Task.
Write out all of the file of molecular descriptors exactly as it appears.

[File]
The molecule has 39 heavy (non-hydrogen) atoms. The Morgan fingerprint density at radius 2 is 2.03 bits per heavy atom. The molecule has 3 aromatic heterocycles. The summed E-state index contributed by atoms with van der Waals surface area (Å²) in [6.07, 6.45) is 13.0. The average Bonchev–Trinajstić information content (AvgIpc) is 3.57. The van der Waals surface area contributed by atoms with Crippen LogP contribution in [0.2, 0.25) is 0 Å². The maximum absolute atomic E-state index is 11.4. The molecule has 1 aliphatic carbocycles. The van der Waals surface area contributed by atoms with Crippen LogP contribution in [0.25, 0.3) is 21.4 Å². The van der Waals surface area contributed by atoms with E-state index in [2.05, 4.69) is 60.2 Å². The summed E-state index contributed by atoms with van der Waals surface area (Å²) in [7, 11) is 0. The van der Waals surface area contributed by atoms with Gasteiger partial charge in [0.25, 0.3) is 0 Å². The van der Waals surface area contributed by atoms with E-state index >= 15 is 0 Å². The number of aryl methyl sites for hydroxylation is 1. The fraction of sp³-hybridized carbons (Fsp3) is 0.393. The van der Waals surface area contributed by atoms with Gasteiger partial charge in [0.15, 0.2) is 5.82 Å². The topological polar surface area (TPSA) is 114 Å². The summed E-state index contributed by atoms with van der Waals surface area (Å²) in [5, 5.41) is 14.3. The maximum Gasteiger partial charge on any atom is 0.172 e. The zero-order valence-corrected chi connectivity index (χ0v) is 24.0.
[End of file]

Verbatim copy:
The molecule has 39 heavy (non-hydrogen) atoms. The Morgan fingerprint density at radius 2 is 2.03 bits per heavy atom. The molecule has 3 aromatic heterocycles. The summed E-state index contributed by atoms with van der Waals surface area (Å²) in [6.07, 6.45) is 13.0. The average Bonchev–Trinajstić information content (AvgIpc) is 3.57. The van der Waals surface area contributed by atoms with Crippen LogP contribution in [0.2, 0.25) is 0 Å². The maximum absolute atomic E-state index is 11.4. The molecule has 1 aliphatic carbocycles. The van der Waals surface area contributed by atoms with Crippen LogP contribution in [0.25, 0.3) is 21.4 Å². The van der Waals surface area contributed by atoms with E-state index in [2.05, 4.69) is 60.2 Å². The summed E-state index contributed by atoms with van der Waals surface area (Å²) in [7, 11) is 0. The van der Waals surface area contributed by atoms with Gasteiger partial charge in [0.25, 0.3) is 0 Å². The van der Waals surface area contributed by atoms with E-state index >= 15 is 0 Å². The number of aryl methyl sites for hydroxylation is 1. The fraction of sp³-hybridized carbons (Fsp3) is 0.393. The van der Waals surface area contributed by atoms with Gasteiger partial charge in [0.15, 0.2) is 5.82 Å². The topological polar surface area (TPSA) is 114 Å². The summed E-state index contributed by atoms with van der Waals surface area (Å²) in [5, 5.41) is 14.3. The maximum Gasteiger partial charge on any atom is 0.172 e. The zero-order valence-corrected chi connectivity index (χ0v) is 24.0.